The cargo on board the vessel "Key Bay", which arrives Normandy today, will allegedly not be tariffed, as France claims EU agreement with Morocco is in force.
The cargo of the chemical tanker 'Key Bay' that is set to arrive the city of Fécamp, France, later today, will not be tariffed.
EU Oberver wrote on 13 September 2016 that French customs had "decided that the shipment is not liable for tariffs, in line with the EU-Morocco trade treaties, because, the EU says, those accords remain in force despite the December 2015 ECJ ruling".
The Court of Justice of the EU on 10 December 2015 stated that goods from Western Sahara could not be included in the EU-Morocco trade agreement.
However, while the EU institutions indeed appealed the decision, they did not request a suspension of the decision of the court. In other words, from what Western Sahara Resource Watch understands, the decision from 10 December 2015 is valid while awaiting the appeal to be concluded.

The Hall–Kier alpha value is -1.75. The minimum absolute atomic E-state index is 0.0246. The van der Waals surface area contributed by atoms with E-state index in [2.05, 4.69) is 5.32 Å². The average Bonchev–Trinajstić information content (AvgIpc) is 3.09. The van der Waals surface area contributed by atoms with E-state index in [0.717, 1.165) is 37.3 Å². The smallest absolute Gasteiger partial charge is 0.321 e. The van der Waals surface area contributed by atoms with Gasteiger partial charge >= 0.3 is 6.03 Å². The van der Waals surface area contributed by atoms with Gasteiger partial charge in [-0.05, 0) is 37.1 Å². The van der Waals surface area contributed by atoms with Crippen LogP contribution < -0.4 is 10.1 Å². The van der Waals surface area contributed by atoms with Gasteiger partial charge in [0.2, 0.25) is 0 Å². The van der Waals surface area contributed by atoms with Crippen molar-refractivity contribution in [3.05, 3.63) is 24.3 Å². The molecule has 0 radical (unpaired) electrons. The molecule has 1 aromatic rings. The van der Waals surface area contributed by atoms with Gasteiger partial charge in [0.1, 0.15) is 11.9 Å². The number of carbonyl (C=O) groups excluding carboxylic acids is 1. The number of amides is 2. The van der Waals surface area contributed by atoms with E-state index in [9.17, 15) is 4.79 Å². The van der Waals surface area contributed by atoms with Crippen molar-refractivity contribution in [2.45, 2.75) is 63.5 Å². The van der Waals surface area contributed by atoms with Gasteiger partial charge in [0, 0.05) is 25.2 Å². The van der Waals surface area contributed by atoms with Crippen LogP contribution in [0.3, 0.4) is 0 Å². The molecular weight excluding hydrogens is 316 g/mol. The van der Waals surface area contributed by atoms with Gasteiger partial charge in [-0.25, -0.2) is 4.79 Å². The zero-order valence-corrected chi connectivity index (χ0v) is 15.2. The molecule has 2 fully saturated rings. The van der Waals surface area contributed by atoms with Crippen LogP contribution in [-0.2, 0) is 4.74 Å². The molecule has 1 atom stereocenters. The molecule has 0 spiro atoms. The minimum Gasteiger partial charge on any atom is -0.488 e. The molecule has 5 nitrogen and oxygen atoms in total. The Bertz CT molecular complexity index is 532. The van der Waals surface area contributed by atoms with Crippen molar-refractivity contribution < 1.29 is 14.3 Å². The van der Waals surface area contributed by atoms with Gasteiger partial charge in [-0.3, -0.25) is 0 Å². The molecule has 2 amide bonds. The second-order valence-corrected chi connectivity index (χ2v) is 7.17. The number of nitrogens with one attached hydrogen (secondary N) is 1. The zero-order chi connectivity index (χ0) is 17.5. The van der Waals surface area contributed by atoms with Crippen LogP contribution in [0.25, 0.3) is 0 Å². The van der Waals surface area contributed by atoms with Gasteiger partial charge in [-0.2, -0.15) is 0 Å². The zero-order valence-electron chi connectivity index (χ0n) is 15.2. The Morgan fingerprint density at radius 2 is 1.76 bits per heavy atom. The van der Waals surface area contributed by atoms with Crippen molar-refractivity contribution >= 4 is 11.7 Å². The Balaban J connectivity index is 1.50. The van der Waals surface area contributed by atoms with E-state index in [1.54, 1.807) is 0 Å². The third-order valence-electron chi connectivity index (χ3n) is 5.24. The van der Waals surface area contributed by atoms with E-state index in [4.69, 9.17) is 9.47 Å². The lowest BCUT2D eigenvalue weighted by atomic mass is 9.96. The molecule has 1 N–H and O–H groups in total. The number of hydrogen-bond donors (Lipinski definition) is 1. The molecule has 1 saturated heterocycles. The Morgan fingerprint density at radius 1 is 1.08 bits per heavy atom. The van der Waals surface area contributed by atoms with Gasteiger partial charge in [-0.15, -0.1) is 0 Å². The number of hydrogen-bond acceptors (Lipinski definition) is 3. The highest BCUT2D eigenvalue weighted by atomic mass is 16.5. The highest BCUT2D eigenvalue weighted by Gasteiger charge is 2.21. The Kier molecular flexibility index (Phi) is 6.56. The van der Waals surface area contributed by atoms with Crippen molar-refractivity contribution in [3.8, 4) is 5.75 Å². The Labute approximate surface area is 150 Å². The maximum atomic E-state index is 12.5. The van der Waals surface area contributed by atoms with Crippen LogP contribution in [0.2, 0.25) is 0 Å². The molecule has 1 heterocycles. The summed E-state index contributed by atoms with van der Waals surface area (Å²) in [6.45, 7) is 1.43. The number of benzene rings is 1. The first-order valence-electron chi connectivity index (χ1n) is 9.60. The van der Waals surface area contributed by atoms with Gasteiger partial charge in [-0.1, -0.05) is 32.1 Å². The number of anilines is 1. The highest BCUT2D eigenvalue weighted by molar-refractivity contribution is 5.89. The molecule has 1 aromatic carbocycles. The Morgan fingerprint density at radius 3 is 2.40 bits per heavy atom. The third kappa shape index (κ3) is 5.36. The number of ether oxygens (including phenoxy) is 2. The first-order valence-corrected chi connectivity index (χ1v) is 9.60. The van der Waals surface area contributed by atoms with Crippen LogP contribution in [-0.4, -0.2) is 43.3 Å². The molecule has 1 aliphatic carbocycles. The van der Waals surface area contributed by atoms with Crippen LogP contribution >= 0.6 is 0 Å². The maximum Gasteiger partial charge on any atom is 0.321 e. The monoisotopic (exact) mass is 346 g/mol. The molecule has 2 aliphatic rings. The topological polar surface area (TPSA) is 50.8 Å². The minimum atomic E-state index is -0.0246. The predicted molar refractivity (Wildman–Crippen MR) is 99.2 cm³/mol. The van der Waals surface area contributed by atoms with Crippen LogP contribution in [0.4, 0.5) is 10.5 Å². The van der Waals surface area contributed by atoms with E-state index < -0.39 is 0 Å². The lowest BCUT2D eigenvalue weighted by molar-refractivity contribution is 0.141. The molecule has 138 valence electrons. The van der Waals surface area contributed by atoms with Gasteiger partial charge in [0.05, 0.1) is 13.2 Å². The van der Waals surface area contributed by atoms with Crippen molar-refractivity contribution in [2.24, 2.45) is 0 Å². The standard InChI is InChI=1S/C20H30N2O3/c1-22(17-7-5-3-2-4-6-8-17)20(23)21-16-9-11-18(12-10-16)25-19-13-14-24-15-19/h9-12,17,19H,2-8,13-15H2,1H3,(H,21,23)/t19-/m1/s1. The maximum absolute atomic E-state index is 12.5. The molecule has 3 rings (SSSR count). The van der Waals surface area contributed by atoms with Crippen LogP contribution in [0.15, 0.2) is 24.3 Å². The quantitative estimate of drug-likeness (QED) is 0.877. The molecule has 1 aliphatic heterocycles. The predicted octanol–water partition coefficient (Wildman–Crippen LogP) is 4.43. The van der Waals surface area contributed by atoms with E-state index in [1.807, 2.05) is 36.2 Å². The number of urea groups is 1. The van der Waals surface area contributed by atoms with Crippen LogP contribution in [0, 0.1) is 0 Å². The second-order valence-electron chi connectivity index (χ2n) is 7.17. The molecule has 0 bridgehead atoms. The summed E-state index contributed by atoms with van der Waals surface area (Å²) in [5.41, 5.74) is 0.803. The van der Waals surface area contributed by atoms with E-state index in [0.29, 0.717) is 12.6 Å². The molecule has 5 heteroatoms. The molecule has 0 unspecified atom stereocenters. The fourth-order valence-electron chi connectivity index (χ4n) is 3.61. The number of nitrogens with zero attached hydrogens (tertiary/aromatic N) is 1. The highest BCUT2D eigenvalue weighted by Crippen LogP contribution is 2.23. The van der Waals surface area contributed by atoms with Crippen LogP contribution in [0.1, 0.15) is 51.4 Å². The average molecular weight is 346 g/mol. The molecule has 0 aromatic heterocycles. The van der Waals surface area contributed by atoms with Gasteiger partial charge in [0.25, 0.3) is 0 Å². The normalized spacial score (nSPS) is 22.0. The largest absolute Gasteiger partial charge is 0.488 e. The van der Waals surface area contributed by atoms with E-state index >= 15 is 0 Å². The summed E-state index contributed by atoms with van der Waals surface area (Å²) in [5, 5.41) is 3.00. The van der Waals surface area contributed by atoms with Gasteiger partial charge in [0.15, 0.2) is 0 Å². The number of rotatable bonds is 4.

The vessel contains large volumes of fish oil, a highly valuable product, and the first such confirmed cargo into the EU in 2016.
When the sister vessels of Key Bay arrived Norway until 2010, Norwegian customs fined the importer for not paying tariffs. Norway has a trade agreement with Morocco, and is clear that Western Sahara is not part of it. In 2010, the trade to Norway stopped due to the controversy, and the exports shifted to Normandy instead.
French MEP José Bové yesterday expressed his suprise about the imports of fish oil into Normandy.
The Spanish government in a statement yesterday confirmed the EU court's judgement that Western Sahara goods are not covered by the EU-Morocco trade deal. Spain states it is up to France to make sure the controversial trade of fish oil from 'Key Bay' vessel was properly tariffed.
Beautiful images of a vessel with an ugly cargo; fish oil taken illegally from an occupied land; the Key Bay in the port of Fécamp.